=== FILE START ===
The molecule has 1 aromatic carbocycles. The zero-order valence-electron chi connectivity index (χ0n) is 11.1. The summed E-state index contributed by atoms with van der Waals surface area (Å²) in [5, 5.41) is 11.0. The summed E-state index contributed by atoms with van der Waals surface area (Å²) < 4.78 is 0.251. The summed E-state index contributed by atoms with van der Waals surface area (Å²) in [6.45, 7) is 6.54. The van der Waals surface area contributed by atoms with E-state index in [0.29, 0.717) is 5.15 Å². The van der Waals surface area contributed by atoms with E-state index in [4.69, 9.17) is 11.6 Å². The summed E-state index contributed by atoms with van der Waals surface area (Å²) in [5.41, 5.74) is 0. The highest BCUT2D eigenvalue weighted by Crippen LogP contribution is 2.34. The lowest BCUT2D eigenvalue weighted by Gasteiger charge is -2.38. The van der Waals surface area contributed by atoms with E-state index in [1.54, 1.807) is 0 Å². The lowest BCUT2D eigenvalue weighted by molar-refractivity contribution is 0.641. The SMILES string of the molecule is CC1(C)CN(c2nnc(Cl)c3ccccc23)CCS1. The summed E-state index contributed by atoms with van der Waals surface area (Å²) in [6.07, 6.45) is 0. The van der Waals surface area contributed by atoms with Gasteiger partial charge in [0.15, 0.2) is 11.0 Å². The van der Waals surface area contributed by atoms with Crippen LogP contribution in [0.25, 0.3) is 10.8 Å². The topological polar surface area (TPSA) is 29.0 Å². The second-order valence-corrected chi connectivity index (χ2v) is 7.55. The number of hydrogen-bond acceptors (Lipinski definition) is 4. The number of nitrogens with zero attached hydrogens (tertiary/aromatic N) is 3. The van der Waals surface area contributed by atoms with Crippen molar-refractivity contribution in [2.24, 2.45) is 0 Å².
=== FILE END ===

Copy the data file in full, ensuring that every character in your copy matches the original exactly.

The molecule has 1 aromatic carbocycles. The zero-order valence-electron chi connectivity index (χ0n) is 11.1. The summed E-state index contributed by atoms with van der Waals surface area (Å²) in [5, 5.41) is 11.0. The summed E-state index contributed by atoms with van der Waals surface area (Å²) < 4.78 is 0.251. The summed E-state index contributed by atoms with van der Waals surface area (Å²) in [6.45, 7) is 6.54. The van der Waals surface area contributed by atoms with E-state index in [0.29, 0.717) is 5.15 Å². The van der Waals surface area contributed by atoms with E-state index in [4.69, 9.17) is 11.6 Å². The summed E-state index contributed by atoms with van der Waals surface area (Å²) in [5.41, 5.74) is 0. The highest BCUT2D eigenvalue weighted by Crippen LogP contribution is 2.34. The lowest BCUT2D eigenvalue weighted by Gasteiger charge is -2.38. The van der Waals surface area contributed by atoms with E-state index in [1.54, 1.807) is 0 Å². The lowest BCUT2D eigenvalue weighted by molar-refractivity contribution is 0.641. The SMILES string of the molecule is CC1(C)CN(c2nnc(Cl)c3ccccc23)CCS1. The summed E-state index contributed by atoms with van der Waals surface area (Å²) in [6.07, 6.45) is 0. The van der Waals surface area contributed by atoms with Gasteiger partial charge in [0.15, 0.2) is 11.0 Å². The van der Waals surface area contributed by atoms with Crippen LogP contribution in [0.25, 0.3) is 10.8 Å². The topological polar surface area (TPSA) is 29.0 Å². The second-order valence-corrected chi connectivity index (χ2v) is 7.55. The number of hydrogen-bond acceptors (Lipinski definition) is 4. The number of nitrogens with zero attached hydrogens (tertiary/aromatic N) is 3. The van der Waals surface area contributed by atoms with Crippen molar-refractivity contribution in [2.24, 2.45) is 0 Å².